As video games become spectator events, it’s changing how they’re marketed and designed
Streamers can have millions of followers on social media, prompting the big developers to pay some of them to play their games – and to create titles where ‘watchability’ is key
The rise of online audiences watching video gamers stream their games as they play isn’t simply a new form of entertainment seen by millions. It’s also driving video game sales, and, in the US, drawing the attention of federal regulators.
A recent studyby live streaming company Twitch attributed 25 per cent of sales of releases like the fighting simulator Punch Club and the kill-or-be-killed multiplayer game The Culling to those games being played on Twitch. The study found that viewers were more likely to buy a game within 24 hours of watching a stream of the game in action.
“There’s a clear relationship between viewing and purchasing behaviour,” said Twitch data scientist Danny Hernandez, who studied users who connected their Twitch account to online game retailer Steam for increased social interaction.
It’s not only the most popular online players who influence sales. Hernandez found that mid-tier Twitch streamers – those with audiences between 33 and 3,333 concurrent viewers – are responsible for 46 per cent of game sales.
While the majority of online gamers freely stream themselves playing, many of the most popular streamers with millions of followers are now regularly paid or sponsored by game publishers, a practice that was recently investigated in the US by the Federal Trade Commission.
The FTC saidthis month that Warner Bros. will settle charges it deceived consumers by not properly disclosing it paid influencers with big followings on YouTube to promote the action game Middle-earth: Shadow of Mordor in 2014.
The government said Warner Bros. hired YouTubers such as Felix “PewDiePie” Kjellberg, who boasts more than 46 million subscribers, through an advertising agency and instructed them to publish the sponsorship disclosure where consumers couldn’t easily spot it.
“If I did something wrong, I should be paying the consequences,” Kjellberg said in a video posted on YouTube. “In this case, I don’t think I did anything wrong.”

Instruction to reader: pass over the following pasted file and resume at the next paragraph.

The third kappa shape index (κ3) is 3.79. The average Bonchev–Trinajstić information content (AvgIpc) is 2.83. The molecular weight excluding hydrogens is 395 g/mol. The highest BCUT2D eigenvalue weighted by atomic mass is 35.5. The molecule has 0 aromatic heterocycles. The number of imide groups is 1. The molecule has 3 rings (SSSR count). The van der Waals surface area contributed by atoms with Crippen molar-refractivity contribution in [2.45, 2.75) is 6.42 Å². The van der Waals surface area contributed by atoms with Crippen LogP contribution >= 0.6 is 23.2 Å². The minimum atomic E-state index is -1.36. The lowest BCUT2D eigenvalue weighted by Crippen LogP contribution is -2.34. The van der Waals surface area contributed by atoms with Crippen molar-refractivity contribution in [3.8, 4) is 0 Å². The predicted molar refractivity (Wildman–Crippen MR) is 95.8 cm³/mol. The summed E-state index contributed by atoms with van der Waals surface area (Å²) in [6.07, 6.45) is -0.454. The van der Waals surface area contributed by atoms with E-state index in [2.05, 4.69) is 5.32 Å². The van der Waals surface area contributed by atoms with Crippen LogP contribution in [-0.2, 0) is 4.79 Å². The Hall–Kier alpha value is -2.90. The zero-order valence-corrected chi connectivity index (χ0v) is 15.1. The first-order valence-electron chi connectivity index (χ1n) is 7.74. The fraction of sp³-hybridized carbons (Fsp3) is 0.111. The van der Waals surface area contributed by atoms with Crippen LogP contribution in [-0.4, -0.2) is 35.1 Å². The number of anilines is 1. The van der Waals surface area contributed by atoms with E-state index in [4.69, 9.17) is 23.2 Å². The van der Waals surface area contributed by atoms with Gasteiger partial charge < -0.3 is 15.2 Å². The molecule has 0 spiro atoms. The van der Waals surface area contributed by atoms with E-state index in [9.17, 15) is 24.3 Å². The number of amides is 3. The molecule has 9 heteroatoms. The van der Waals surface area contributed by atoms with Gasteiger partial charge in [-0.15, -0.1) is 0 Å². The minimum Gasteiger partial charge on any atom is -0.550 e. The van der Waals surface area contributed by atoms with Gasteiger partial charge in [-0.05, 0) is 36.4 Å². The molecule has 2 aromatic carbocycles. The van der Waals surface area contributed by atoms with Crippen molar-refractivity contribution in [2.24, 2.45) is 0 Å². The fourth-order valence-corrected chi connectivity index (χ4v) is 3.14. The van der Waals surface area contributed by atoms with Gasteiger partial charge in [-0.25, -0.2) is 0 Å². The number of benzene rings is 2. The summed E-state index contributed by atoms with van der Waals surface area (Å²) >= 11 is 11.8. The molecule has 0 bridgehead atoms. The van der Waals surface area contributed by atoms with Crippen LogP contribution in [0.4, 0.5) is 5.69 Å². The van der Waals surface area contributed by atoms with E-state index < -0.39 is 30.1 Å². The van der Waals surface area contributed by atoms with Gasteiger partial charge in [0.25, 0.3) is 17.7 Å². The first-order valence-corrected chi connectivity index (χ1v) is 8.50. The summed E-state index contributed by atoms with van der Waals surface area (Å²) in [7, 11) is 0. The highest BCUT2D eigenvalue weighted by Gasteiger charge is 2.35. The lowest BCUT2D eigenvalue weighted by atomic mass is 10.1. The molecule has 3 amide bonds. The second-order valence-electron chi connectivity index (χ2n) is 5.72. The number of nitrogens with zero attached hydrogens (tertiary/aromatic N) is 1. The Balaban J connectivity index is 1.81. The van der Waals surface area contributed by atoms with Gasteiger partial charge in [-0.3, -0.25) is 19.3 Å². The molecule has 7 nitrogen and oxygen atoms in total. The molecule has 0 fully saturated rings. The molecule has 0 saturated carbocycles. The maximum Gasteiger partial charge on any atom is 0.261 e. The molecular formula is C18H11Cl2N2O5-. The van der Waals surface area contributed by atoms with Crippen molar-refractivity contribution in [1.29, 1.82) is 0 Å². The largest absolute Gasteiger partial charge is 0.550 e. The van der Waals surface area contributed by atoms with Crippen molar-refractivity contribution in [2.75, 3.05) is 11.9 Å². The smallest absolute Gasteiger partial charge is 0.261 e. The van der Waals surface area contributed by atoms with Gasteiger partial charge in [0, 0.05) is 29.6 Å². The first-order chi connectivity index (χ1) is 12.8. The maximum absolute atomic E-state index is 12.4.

As many outside the gaming realm continue to wonder why anyone would want to watch someone else play a video game online, the audience for such content continues to swell to staggering heights. Twitch’s daily active users have grown this year from 8.9 to 9.6 million.
The interactive industry tracker Newzoo said in a February report that more than 470 million gamers watch online gaming content on a regular basis and that number is expected to surpass 500 million viewers in 2016.
“The convergence of video and games means game companies can now entertain people across all screens at every moment of the day,” says Peter Warman, chief executive of Newzoo. “I think game companies are realising this opens up new revenue possibilities – not just selling games, but advertising and content rights.”
Warman noted that online video is more than twice as effective to reach consumers as TV. He said 35 per cent of gamers use YouTube to discover new titles, while only 14 per cent do through TV commercials.
The boost in sales from viewers watching online game streams isn’t merely changing how game makers market and promote their latest creations. It’s also reshaping how they design games from the outset.
As the developers at Ready at Dawn games were crafting their upcoming multiplayer game Deformers, a smash-’em-up brawler in which players controlling squishy characters attempt to push each other off a platform, they realised the action wasn’t always easy for spectators to follow. For the end of every match, they created an instant replay feature that shows strands of different coloured lines to illustrate where players had moved.
“For us, watchability is a massive consideration,” says Ru Weerasuriya, co-founder at Ready at Dawn. “Our players are no longer the traditional players that we were designing games for 10 years ago. They are grandmas, schoolkids and spectators who all want to play – and watch – in very different ways.”
While most online gaming content is viewed on YouTube and Twitch, Facebook is now attempting to lure gamers to its own streaming service, Facebook Live. The social media giant partnered earlier this summer with Overwatch and Call of Duty publisher Activision Blizzard Inc. to broadcast live games and e-sports events on the social network.
The medium also no longer seems relegated to the indoors any more. A few savvy gamers have begun streaming themselves playing mobile games like Pokemon Go, the augmented reality sensation that’s played on smartphones in the real world.